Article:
Employees are entitled to sick leave (paid time off work) if an employee, their spouse, partner, dependent child or other person who depends on them is sick or injured. All employees (including part-time employees) are entitled to five days’ sick leave if they have six months’ current continuous employment with the same employer or if they have worked for the employer for six months for an average of 10 hours per week and at least one hour in every week or 40 hours in every month. This is known as ‘the work test’.
For each 12-month period after meeting the above, each employee gets at least five days’ sick leave.
If at any time in the future there’s a period when their employment is not continuous, or they don’t meet the work test, then they’ll have to requalify for entitlement to sick leave. The employee will not lose any existing unused sick leave that they’re entitled to.
Casual employees could also be entitled to five days’ sick leave after six months’ employment if they have worked at least 10 hours per week on average over that six-month period and no less than one hour every week or 40 hours every month. If in any year the casual employee doesn’t meet the criteria, then they don’t get any new sick leave entitlement; however, they can use their sick leave balance which may have carried over. An employee may requalify for sick leave as soon as they meet the criteria.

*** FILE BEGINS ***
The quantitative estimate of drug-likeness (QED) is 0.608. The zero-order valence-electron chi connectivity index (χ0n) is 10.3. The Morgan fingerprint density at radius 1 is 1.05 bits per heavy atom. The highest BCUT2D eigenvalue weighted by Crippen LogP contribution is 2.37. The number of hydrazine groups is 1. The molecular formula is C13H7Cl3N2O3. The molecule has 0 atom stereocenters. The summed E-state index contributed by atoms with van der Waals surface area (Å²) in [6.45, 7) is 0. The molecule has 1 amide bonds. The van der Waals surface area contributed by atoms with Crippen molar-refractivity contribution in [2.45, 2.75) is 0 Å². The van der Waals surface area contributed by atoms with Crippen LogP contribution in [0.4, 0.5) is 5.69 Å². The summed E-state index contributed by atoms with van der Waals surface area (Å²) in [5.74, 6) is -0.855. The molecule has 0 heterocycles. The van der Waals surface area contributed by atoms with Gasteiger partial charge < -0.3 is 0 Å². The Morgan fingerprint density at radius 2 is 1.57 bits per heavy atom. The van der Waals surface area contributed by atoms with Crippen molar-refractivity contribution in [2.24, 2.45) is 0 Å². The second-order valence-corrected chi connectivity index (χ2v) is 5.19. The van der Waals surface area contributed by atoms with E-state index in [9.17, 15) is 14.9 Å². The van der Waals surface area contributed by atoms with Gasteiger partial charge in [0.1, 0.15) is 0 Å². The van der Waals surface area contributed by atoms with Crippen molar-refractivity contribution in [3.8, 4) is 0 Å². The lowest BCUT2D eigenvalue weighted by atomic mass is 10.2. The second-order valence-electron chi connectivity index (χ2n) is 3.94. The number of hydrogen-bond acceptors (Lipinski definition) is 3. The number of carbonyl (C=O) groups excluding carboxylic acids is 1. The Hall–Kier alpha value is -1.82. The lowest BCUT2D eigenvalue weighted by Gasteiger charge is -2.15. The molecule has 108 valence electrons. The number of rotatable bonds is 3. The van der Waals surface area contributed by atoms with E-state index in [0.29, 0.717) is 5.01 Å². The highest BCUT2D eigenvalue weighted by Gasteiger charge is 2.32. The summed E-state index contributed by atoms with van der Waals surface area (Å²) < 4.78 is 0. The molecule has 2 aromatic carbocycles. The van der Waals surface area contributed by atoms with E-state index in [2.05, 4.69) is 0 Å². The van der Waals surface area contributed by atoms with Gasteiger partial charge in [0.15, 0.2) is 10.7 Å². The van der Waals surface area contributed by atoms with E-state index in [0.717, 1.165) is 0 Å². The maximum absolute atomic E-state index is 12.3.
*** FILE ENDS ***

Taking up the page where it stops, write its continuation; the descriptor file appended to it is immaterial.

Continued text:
Sick leave entitlements are not pro-rated in any way. For example, even if a part-time employee only works three days a week, they still get five days’ sick leave a year and can accumulate up to 20 sick days a year.
Unused sick leave entitlement can be carried over to the following year (maximum thresholds apply). Unused sick leave is not paid out upon termination of employment (unless provision is included in the employment agreement). Cash benefits for temporary incapacity to work, otherwise known as sick pay, compensate for lost income from the employee’s salary when they must take absence due to temporary incapacity to work.
The maximum amount of sick leave that can be accumulated under the Holidays Act 2003 is 20 days. However, the employer and employee can agree that sick leave can accumulate to more than 20 days in the employment agreement or through workplace policies.
A bill was introduced to Parliament on 1 December 2020 and is currently before the education and Workforce Select Committee to increase employees’ minimum entitlement to sick leave from five days to 10 days per year. If these changes come into force, an employee would first become entitled to 10 days’ sick leave on their next entitlement date. This means that employees who have not worked for their current employer for six months when the law comes into force will receive 10 days’ entitlement as soon as they become entitled to sick leave. Employees who already have a sick leave entitlement when the legislation comes into force will become entitled to 10 days’ sick leave on their next entitlement date. (That is, on the 12-month anniversary of when they last became entitled to sick leave.)